Having a good credit score is crucial. Getting the best interest rates on auto loans and mortgages requires a high credit score. Unfortunately, improving your credit score is easier said than done.
Student loans and credit card debt — two common fixtures of modern life — can make it difficult to sustain a decent score. It takes more than just switching to a debit card to bump up your score, though. Elevating your credit score requires careful, strategic action.
Here’s what to do if your credit score isn’t where you’d like it to be:
Credit report errors are common. According to the U.S. Federal Trade Commission, or FTC, one out of five Americans has errors in their credit report — errors that can have a serious impact on your credit score.
It’s important to review your credit report carefully and regularly. You want to look out for incorrect personal information, duplicate accounts, fraudulent activity, data errors, or any other irregularities.
If you do find an error, dispute it as soon as possible. You can submit a correction to the credit bureau online or via mail for free.
You should also reach out to the creditor overseeing the account, as they can usually correct the information on your reports. Fixing these errors can result in a huge improvement in your score in a short period of time.
You might think it’s a good strategy to close your account on a credit card you no longer use. After all, it’s just taking up space in the back of your wallet, right? Not necessarily.
Closing an unused credit card could potentially raise your credit score. That’s why most financial experts would advise you to keep old accounts open.
The length of your credit history is a huge factor that determines your credit score. The older your account is, the better.
Another factor to keep in mind is your credit utilization ratio, which is how much you currently owe divided by your credit limit. This ratio takes every account into consideration, so a positive history on a credit card you’re no longer using could actually boost your credit score.
3. Consider Opening A New Credit Card
Opening up a new credit card can improve your score. It increases your total available credit, which lowers your credit utilization ratio.
That being said, there are a few things you should consider before taking this step. Consider the annual fee: If it’s too high, opening a new account might not be worth it. You also don’t want to have an excessive amount of accounts open at any given time. Get new credit cards as they become manageable and useful to you — no faster, no slower.
If your credit limit increases while your balance stays the same, it will look like you’re using your credit more responsibly by spending a smaller portion of it. While not every card issuer will raise your credit limit at will, most are willing to consider increases. Any boost you could get will have a positive impact on your credit score.
If you’re able to increase your limit, make sure you’re not going to spend more simply because your limit is higher. Doing so could counteract the benefits of increasing your credit limit in the first place, dragging your score back to where it was before.
Making small payments throughout the month can improve your score by keeping your credit card balance low. The lower your balance, the better — and if it’s outstanding, the less interest you’ll have to pay.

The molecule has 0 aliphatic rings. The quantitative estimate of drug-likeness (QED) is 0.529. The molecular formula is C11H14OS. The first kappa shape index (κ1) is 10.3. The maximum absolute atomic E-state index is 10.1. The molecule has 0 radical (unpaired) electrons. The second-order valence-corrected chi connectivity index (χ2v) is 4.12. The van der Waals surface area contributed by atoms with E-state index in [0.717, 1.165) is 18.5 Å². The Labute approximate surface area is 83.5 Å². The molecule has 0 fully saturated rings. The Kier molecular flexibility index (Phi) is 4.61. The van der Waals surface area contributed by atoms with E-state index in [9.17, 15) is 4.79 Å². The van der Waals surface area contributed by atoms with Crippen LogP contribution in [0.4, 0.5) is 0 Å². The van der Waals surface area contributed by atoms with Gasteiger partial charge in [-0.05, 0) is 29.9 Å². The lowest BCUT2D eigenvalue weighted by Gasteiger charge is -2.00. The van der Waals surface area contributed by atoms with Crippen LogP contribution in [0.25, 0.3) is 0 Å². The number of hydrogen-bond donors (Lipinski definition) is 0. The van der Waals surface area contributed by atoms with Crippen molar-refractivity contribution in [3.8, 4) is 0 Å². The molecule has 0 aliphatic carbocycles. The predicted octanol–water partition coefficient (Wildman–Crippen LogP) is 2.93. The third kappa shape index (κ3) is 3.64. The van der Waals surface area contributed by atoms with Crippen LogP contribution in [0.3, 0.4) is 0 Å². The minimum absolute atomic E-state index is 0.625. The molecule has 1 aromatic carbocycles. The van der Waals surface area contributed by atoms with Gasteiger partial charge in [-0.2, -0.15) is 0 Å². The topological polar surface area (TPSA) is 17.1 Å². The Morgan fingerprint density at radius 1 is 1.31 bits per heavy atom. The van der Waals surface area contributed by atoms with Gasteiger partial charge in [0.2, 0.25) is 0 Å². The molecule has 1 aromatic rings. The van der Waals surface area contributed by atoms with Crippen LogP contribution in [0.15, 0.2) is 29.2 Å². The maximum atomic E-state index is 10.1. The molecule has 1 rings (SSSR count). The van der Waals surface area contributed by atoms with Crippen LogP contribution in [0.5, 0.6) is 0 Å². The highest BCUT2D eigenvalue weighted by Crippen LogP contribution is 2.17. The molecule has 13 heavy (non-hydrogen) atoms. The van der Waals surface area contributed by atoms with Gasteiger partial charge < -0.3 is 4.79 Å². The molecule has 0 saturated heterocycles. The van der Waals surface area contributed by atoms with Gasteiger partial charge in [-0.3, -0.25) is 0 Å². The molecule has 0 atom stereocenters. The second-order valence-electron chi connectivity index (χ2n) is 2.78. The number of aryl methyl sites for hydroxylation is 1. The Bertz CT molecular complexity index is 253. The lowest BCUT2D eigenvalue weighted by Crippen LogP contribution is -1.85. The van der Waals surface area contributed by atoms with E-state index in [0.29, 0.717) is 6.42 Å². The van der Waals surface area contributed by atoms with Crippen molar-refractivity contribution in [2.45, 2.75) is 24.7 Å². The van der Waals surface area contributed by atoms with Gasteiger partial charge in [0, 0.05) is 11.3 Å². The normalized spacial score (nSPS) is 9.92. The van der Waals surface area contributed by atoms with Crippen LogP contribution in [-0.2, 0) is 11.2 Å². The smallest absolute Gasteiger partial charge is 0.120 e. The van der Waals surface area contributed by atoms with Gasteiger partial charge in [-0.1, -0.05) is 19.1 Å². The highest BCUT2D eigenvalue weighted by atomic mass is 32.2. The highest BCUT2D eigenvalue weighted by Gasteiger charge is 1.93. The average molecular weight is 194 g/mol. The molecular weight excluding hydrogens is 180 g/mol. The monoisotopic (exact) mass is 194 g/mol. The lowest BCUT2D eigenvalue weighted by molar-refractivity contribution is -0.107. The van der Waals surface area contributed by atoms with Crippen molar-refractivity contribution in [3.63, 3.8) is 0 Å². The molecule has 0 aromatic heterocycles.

Paying small amounts twice a month will accrue less interest than if you pay the entire balance at the end of the month. Making frequent payments also decreases the chance of incurring onerous fees. Win-win: You save you money and improve your score.
To improve your credit score, you need to be smart about how you’re paying off debt. It’s a good idea to pay credit cards with the highest interest rate first. The longer interest accrues, the more you’ll end up paying — especially if you have a high balance on top of a high interest rate.
If you’re struggling to prioritize your payments, make a list of your debt with the highest interest rates on top. Once you do, put as much money as possible toward the debt at the top.
Keep in mind that you should still be making monthly payments on each debt. If you can allocate more to the one with the higher interest rate, you’ll be able to pay that off quickly. Repeat the process by then focusing on the debt with the next-highest interest rate, doing so over and over again until your debts are fully paid.
Seems like a no-brainer, right? While it may sound like a breeze, it’s far from the norm: According to a report by the Aite Group, 46% of Americans fail to regularly pay their bills on time. This applies to all bills ranging from that minor Netflix bill each month, to the larger debts such as unpaid taxes. The good news is that tax debts or liens do not impact your credit score—that is, unless you pay your tax debts with a credit card or some sort of loan. Just make sure you take care of your tax bill as soon as you are aware of it. There are even free tax filing programs available that make it easy. Aside from taxes though, each and every bill is impactful as it shows creditors that you can make your payments on time every time.
On-time payments are the No. 1 factor affecting credit scores. If you’re experiencing a financial crisis, simply avoiding your bills isn’t the answer. Instead, talk to your credit card issuers or lenders about entering a payment plan. The good news is that, with positive credit behavior, the negative impact of a missed or late payment will fade over time.
After using the steps above to fix your credit, you’ll need to take steps to keep that credit score high. Continue to pay off your balance on time, and keep your credit utilization rate below 30%. Regularly check your credit for any fraudulent activity. You’ve gotten your score where you want it; now keep it that way.